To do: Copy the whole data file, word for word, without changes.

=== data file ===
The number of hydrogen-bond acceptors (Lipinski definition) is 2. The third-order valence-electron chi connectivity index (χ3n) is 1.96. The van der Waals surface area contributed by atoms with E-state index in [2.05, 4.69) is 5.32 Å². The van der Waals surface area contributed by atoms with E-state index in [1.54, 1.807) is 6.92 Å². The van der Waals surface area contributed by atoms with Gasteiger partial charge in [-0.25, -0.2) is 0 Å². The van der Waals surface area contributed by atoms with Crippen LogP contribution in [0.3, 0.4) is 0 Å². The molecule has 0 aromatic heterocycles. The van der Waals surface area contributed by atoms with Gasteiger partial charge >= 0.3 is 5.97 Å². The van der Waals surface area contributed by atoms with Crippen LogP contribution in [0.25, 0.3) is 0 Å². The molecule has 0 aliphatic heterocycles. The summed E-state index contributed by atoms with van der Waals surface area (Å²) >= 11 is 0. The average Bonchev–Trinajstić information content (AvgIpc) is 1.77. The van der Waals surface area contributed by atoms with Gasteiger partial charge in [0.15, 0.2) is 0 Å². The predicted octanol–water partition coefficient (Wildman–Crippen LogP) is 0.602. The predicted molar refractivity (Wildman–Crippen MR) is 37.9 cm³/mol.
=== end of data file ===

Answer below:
The number of hydrogen-bond acceptors (Lipinski definition) is 2. The third-order valence-electron chi connectivity index (χ3n) is 1.96. The van der Waals surface area contributed by atoms with E-state index in [2.05, 4.69) is 5.32 Å². The van der Waals surface area contributed by atoms with E-state index in [1.54, 1.807) is 6.92 Å². The van der Waals surface area contributed by atoms with Gasteiger partial charge in [-0.25, -0.2) is 0 Å². The van der Waals surface area contributed by atoms with Crippen LogP contribution in [0.3, 0.4) is 0 Å². The molecule has 0 aromatic heterocycles. The van der Waals surface area contributed by atoms with Gasteiger partial charge >= 0.3 is 5.97 Å². The van der Waals surface area contributed by atoms with Crippen LogP contribution in [0.25, 0.3) is 0 Å². The molecule has 0 aliphatic heterocycles. The summed E-state index contributed by atoms with van der Waals surface area (Å²) >= 11 is 0. The average Bonchev–Trinajstić information content (AvgIpc) is 1.77. The van der Waals surface area contributed by atoms with Gasteiger partial charge in [0.15, 0.2) is 0 Å². The predicted octanol–water partition coefficient (Wildman–Crippen LogP) is 0.602. The predicted molar refractivity (Wildman–Crippen MR) is 37.9 cm³/mol.